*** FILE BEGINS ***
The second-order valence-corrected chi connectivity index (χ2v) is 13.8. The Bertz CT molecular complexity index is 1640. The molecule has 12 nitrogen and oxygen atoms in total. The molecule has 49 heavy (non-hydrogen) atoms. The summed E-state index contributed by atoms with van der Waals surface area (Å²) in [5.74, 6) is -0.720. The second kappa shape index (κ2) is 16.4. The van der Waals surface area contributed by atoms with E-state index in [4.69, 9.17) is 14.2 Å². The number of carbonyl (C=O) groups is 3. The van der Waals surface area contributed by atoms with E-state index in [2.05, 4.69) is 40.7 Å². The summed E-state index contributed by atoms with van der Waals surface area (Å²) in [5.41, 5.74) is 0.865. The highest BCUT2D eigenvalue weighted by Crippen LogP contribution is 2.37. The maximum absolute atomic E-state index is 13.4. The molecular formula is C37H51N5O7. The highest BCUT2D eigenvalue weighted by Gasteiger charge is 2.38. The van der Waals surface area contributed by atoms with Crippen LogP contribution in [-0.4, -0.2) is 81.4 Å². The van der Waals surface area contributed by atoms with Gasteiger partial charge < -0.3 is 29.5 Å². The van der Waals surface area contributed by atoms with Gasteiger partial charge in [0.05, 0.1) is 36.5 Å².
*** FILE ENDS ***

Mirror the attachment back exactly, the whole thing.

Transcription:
The second-order valence-corrected chi connectivity index (χ2v) is 13.8. The Bertz CT molecular complexity index is 1640. The molecule has 12 nitrogen and oxygen atoms in total. The molecule has 49 heavy (non-hydrogen) atoms. The summed E-state index contributed by atoms with van der Waals surface area (Å²) in [5.74, 6) is -0.720. The second kappa shape index (κ2) is 16.4. The van der Waals surface area contributed by atoms with E-state index in [4.69, 9.17) is 14.2 Å². The number of carbonyl (C=O) groups is 3. The van der Waals surface area contributed by atoms with E-state index in [2.05, 4.69) is 40.7 Å². The summed E-state index contributed by atoms with van der Waals surface area (Å²) in [5.41, 5.74) is 0.865. The highest BCUT2D eigenvalue weighted by Crippen LogP contribution is 2.37. The maximum absolute atomic E-state index is 13.4. The molecular formula is C37H51N5O7. The highest BCUT2D eigenvalue weighted by Gasteiger charge is 2.38. The van der Waals surface area contributed by atoms with Crippen LogP contribution in [-0.4, -0.2) is 81.4 Å². The van der Waals surface area contributed by atoms with Gasteiger partial charge < -0.3 is 29.5 Å². The van der Waals surface area contributed by atoms with Gasteiger partial charge in [0.05, 0.1) is 36.5 Å².